Yom Kippur War

(1973)
   On 6 October 1973 (Yom Kippur), Egypt and Syria launched a coordinated attack on Israeli positions on the Suez Canal and Golan Heights fronts. Taking Israel by surprise, the Arab armies crossed the Suez Canal, secured a beachhead in the Sinai Peninsula, and advanced into the Golan Heights. During the first three days of combat, a skeletal Israeli force sought to withstand the invasion until additional troops could be mobilized. Ultimately, Israel (with vital resupplies from the United States) stopped the Arab forces and reversed their initial battlefield successes; it retook the Golan Heights and some additional territory, while Egypt and Israel traded some territory along the Suez Canal following Israel's crossing of the canal and its advance toward Cairo.
   The United Nations (UN) Security Council adopted UN Security Council Resolution 338, which called for an immediate cease-fire and the implementation of UN Security Council Resolution 242 and explicitly required negotiations "between the parties." Subsequently, U.S. secretary of state Henry Kissinger negotiated the Israel-Egypt Disengagement of Forces Agreement of 1974 and the Sinai II Accords of 1975 between Egypt and Israel, as well as the Israel-Syria Disengagement of Forces Agreement of 1974. These involved Israeli withdrawals from territory in the Suez Canal zone in the two agreements with Egypt and in the Golan Heights in the arrangement with Syria.
   The Yom Kippur War resulted in an Israeli military victory, but that victory was accompanied by significant political and diplomatic disappointments and by domestic economic, psychological, and political stress. In purely tangible terms, the 1973 war had perhaps the most far-reaching effects on Israel of any conflict to that time. Personnel losses and overall casualty rates were substantial. The mobilization of the largest part of the civilian reserve army of several hundred thousand caused dislocations in agriculture and industry. Tourism and diamond sales fell, and the sea passage to Eilat was blockaded by Egypt at Bab el Mandeb. Numerous other aspects of the war added to the economic costs of the conflict, and austerity was the logical result. At the same time, Israel's international position deteriorated. Although it was not the initiator of the war, Israel was condemned, and numerous states (particularly in Africa) broke diplomatic relations. The ruptures with Africa were a disappointment, but a shift in the attitudes and policies of the European states and Japan was perhaps more significant. The war also increased Israel's dependence on the United States. No other country could provide Israel, or was prepared to do so, with the vast quantities of modern and sophisticated arms required for war or the political and moral support necessary to negotiate peace.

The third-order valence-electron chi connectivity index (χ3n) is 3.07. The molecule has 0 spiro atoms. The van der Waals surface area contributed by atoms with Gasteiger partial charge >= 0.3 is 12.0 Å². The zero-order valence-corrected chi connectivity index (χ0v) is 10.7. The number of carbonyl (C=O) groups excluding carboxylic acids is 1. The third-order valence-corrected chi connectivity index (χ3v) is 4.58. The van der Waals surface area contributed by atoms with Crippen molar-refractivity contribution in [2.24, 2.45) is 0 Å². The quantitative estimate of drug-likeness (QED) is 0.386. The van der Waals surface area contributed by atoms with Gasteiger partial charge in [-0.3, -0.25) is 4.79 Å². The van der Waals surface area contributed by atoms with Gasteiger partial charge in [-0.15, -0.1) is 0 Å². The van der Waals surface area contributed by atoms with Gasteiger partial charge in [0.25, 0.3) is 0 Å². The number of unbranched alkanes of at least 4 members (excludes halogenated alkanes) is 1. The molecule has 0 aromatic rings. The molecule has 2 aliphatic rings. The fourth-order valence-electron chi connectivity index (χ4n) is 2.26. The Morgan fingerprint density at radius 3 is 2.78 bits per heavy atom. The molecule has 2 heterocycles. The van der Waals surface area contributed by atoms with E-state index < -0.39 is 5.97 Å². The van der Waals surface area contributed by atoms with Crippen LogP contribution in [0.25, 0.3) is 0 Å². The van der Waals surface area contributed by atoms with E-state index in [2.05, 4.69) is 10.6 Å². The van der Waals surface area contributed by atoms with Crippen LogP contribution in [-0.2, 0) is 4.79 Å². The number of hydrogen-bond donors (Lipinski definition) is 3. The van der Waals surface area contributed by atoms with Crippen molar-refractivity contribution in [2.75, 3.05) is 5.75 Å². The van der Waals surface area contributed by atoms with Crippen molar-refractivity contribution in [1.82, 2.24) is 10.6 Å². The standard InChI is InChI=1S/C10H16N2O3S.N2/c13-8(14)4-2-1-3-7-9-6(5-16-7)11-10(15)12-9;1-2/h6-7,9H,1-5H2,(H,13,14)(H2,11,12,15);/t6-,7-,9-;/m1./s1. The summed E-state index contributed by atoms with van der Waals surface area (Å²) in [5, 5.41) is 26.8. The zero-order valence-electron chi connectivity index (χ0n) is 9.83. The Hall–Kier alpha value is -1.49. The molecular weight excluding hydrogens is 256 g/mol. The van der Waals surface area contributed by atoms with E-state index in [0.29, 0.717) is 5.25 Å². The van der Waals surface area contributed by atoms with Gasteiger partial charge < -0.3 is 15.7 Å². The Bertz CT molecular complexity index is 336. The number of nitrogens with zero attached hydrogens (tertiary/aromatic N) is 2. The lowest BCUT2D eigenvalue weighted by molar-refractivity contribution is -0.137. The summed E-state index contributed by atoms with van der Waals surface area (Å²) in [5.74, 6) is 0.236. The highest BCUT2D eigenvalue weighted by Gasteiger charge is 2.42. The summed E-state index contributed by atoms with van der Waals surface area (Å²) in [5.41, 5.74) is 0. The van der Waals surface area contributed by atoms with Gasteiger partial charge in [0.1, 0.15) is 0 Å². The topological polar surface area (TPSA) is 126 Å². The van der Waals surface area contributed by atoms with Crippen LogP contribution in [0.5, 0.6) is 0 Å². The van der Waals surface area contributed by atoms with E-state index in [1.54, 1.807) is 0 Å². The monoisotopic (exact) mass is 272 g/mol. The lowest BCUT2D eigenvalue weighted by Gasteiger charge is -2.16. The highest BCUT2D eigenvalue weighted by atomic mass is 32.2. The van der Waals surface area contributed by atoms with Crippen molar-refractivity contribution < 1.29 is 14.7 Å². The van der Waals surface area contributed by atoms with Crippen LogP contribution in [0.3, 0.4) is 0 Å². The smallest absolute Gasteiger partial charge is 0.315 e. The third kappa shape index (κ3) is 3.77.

The cease-fire of 22 October 1973 was followed by what Israelis often refer to as the "Wars of the Jews"—internal political conflicts and disagreements. The initial domestic political effect of the war was to bring about the postponement to 31 December of the Knesset election originally scheduled for 30 October and the suspension of political campaigning and electioneering for the duration of the conflict. The war not only interrupted the campaign for the election, but it also provided new issues for the opposition to raise, including the conduct of the war and the "mistakes" that preceded it. In November 1973, the government appointed a commission of inquiry headed by Chief Justice Shimon Agranat of the Supreme Court of Israel to investigate the events leading up to the hostilities, including information concerning the enemy's moves and intentions, the assessments and decisions of military and civilian bodies in regard to this information, and the Israel Defense Forces' deployments, preparedness for battle, and actions in the first phase of the fighting.

Historical Dictionary of Israel. .

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